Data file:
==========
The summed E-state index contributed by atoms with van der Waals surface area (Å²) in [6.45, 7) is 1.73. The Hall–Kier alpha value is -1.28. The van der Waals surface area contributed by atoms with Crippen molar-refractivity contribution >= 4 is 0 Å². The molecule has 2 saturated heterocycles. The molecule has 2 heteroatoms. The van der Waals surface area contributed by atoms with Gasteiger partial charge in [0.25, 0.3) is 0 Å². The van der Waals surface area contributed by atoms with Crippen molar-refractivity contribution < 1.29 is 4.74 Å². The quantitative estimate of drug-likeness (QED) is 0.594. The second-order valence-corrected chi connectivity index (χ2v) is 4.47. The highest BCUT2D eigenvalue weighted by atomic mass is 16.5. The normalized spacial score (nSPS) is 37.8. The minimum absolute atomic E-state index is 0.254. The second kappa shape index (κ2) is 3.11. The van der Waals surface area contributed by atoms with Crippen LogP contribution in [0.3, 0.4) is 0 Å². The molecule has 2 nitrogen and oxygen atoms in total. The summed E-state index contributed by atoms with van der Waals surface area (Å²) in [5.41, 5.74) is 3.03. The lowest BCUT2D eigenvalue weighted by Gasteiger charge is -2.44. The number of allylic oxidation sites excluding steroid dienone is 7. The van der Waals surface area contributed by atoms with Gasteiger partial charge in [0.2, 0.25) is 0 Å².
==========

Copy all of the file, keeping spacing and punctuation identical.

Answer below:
The summed E-state index contributed by atoms with van der Waals surface area (Å²) in [6.45, 7) is 1.73. The Hall–Kier alpha value is -1.28. The van der Waals surface area contributed by atoms with Crippen molar-refractivity contribution >= 4 is 0 Å². The molecule has 2 saturated heterocycles. The molecule has 2 heteroatoms. The van der Waals surface area contributed by atoms with Gasteiger partial charge in [0.25, 0.3) is 0 Å². The van der Waals surface area contributed by atoms with Crippen molar-refractivity contribution < 1.29 is 4.74 Å². The quantitative estimate of drug-likeness (QED) is 0.594. The second-order valence-corrected chi connectivity index (χ2v) is 4.47. The highest BCUT2D eigenvalue weighted by atomic mass is 16.5. The normalized spacial score (nSPS) is 37.8. The minimum absolute atomic E-state index is 0.254. The second kappa shape index (κ2) is 3.11. The van der Waals surface area contributed by atoms with Crippen LogP contribution in [0.3, 0.4) is 0 Å². The molecule has 2 nitrogen and oxygen atoms in total. The summed E-state index contributed by atoms with van der Waals surface area (Å²) in [5.41, 5.74) is 3.03. The lowest BCUT2D eigenvalue weighted by Gasteiger charge is -2.44. The number of allylic oxidation sites excluding steroid dienone is 7. The van der Waals surface area contributed by atoms with Gasteiger partial charge in [0.2, 0.25) is 0 Å².